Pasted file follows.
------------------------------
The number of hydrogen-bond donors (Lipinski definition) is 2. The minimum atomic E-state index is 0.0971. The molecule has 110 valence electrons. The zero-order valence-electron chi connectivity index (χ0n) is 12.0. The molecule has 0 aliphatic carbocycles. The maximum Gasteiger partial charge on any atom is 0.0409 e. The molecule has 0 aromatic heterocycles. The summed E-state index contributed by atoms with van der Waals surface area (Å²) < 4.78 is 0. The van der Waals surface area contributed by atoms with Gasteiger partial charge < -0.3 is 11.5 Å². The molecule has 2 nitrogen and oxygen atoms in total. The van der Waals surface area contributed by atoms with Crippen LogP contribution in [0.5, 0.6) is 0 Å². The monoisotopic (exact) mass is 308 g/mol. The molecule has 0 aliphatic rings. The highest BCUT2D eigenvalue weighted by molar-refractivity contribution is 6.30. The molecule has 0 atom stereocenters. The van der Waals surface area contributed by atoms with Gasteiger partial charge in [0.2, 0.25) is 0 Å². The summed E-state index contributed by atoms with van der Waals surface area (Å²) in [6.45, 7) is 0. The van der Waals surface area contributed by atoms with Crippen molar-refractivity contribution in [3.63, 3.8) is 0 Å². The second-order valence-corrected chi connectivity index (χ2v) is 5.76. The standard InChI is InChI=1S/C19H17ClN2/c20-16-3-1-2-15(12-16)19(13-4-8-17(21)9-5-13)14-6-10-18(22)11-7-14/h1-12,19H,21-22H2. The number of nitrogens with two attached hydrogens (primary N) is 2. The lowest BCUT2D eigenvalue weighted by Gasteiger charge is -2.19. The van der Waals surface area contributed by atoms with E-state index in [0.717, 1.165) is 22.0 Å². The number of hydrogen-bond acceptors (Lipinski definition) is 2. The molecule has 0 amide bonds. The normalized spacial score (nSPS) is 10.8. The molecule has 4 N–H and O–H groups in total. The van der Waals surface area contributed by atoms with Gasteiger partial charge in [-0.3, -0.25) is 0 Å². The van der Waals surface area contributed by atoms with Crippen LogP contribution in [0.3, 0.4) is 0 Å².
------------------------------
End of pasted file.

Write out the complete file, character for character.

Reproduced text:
The number of hydrogen-bond donors (Lipinski definition) is 2. The minimum atomic E-state index is 0.0971. The molecule has 110 valence electrons. The zero-order valence-electron chi connectivity index (χ0n) is 12.0. The molecule has 0 aliphatic carbocycles. The maximum Gasteiger partial charge on any atom is 0.0409 e. The molecule has 0 aromatic heterocycles. The summed E-state index contributed by atoms with van der Waals surface area (Å²) < 4.78 is 0. The van der Waals surface area contributed by atoms with Gasteiger partial charge < -0.3 is 11.5 Å². The molecule has 2 nitrogen and oxygen atoms in total. The van der Waals surface area contributed by atoms with Crippen LogP contribution in [0.5, 0.6) is 0 Å². The monoisotopic (exact) mass is 308 g/mol. The molecule has 0 aliphatic rings. The highest BCUT2D eigenvalue weighted by molar-refractivity contribution is 6.30. The molecule has 0 atom stereocenters. The van der Waals surface area contributed by atoms with Gasteiger partial charge in [0.2, 0.25) is 0 Å². The summed E-state index contributed by atoms with van der Waals surface area (Å²) in [6.45, 7) is 0. The van der Waals surface area contributed by atoms with Crippen molar-refractivity contribution in [3.63, 3.8) is 0 Å². The second-order valence-corrected chi connectivity index (χ2v) is 5.76. The standard InChI is InChI=1S/C19H17ClN2/c20-16-3-1-2-15(12-16)19(13-4-8-17(21)9-5-13)14-6-10-18(22)11-7-14/h1-12,19H,21-22H2. The number of nitrogens with two attached hydrogens (primary N) is 2. The lowest BCUT2D eigenvalue weighted by Gasteiger charge is -2.19. The van der Waals surface area contributed by atoms with E-state index in [0.717, 1.165) is 22.0 Å². The number of hydrogen-bond acceptors (Lipinski definition) is 2. The molecule has 0 amide bonds. The normalized spacial score (nSPS) is 10.8. The molecule has 4 N–H and O–H groups in total. The van der Waals surface area contributed by atoms with Gasteiger partial charge in [-0.3, -0.25) is 0 Å². The van der Waals surface area contributed by atoms with Crippen LogP contribution in [0.3, 0.4) is 0 Å².